With Friday’s annual homage to fools almost upon us, I can’t help but think of my mom, whose uniqueness and advice brought from her own Nova Scotia youth continue to live in my mind long after her death in 1988. And, the one lesson most appropriate to Friday’s April Fools’ Day came in a classic internal rhyming package and went, “Fools’ names and fools’ faces are always seen in public places.”
The advice came with a story, one where she recalled a youthfully foolish moment in time back in school when she was caught by her teacher writing her name on the back of the desk chair in front of her. The rhyme was given to her by the teacher as a means to impress upon her the imprudence of her graffiti.
I think the first time I heard the admonishing rhyme from Mom was when I’d gotten a hold of a knife and carved my name into a pear tree in the backyard. When she saw the initials, she made a reasonable assumption that the other John Grindrod in the house surely wouldn’t have done such a thing (he had an alibi anyway, because he was at work), and I was marched into the kitchen to the table where all lessons worth learning were taught.
Over time, I’ve thought a lot about Mom’s words, say, for instance, sitting on Cole Street waiting for yet another train to pass not far from where American Feed and Hardware used to stand once upon a 1960s time. While waiting for the slow crawl of boxcars, many of which are emblazoned with spray-painted symbols and names and slogans, I shake my head over how all this graffiti business has spun so far out of control.
Even in my travels abroad, I’ve noticed it, proving that America hasn’t really cornered the market on such destructive idiocy. On a tour of Italy, one of my earliest impressions of the historic city of Rome really wasn’t the ancient Coliseum nor was it the holiest of Michelangelo’s work, the Sistine Chapel’s ceiling.
And, it really wasn’t the logic-defying symmetrical beauty of the dome region surrounding the Oculus in the Pantheon or any of the other wonderful sights that the ancient city has to offer.
Instead, my very first impression was one that prompted astonishment over the amount of graffiti I saw, first in the park across from my hotel, and later in public commons and even on the ancient stone barrier walls of the historic Tiber River, the very river which provided a water highway for boat traffic even before Rome was the capital city of the Roman Empire.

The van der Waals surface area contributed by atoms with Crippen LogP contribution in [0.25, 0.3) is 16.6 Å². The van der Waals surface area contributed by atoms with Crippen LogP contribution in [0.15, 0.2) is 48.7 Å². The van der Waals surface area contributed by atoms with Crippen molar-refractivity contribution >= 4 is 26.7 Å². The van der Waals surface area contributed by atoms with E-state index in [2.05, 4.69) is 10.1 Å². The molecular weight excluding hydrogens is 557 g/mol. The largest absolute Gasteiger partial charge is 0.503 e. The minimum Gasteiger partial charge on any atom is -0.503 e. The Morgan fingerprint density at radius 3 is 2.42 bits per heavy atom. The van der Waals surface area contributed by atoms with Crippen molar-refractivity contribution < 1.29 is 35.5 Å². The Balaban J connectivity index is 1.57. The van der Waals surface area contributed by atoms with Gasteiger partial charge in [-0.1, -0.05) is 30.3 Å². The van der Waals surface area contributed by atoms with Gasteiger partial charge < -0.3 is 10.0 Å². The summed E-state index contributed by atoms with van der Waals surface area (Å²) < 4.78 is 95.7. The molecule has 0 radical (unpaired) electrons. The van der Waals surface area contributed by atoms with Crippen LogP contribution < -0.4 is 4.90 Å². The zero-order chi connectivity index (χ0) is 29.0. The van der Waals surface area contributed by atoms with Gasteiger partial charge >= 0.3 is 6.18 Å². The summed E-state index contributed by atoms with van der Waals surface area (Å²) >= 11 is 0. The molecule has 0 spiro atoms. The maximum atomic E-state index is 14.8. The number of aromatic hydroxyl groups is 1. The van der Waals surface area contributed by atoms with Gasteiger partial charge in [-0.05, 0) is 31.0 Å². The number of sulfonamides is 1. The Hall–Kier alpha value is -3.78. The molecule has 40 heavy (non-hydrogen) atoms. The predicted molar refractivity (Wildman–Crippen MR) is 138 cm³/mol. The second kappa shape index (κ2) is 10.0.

When, on another trip, this one to Eastern and Central Europe, I saw more graffiti all over Old Town Prague, Czech Republic, including not far from the iconic Astronomical Clock, which dates to 1410, and, later, in Budapest, Hungary, along the banks of the Danube, where scores of Hungarian Jews were shot into the river, a historic river that once cleaved the cities of Buda and Pest. And, on it went through three more countries as well.
This past summer, while in St. Louis awaiting entry into the Gateway Arch to take the elevator ride to the top of the 630-foot structure to see the Mississippi as an eagle might, I couldn’t help but notice scores of names and initials and proclamations of love scratched into the stainless-steel shell surface at its base.
It always saddens me whenever I see graffiti that, somehow, I couldn’t try to impart my mom’s lesson from long ago to those who held the spray paint canisters and other tools of destruction, realizing at the same time my own naiveté that it would have made a difference.
I know there are some out there who would tell me that I just don’t get it, that I must be missing some artistic gene and that what I see as destructive is actually self-expressive art. To those I would say, using the rhetoric of so very long ago, “Save thy breath to cool thy broth.”
Wherever my paths wind, be they domestic or international, I just don’t like the view of the world nearly as much when sullied by those who failed to have someone impress upon them at an early age that, while the place for self-expression can be a canvas if one paints or a piece of paper if one writes, where it certainly is not is on a backyard pear tree, the side of a boxcar or the sides of historic and revered landmarks.
John Grindrod is a regular columnist for The Lima News and Our Generation’s Magazine, a freelance writer and editor and the author of two books. Reach him at email@example.com.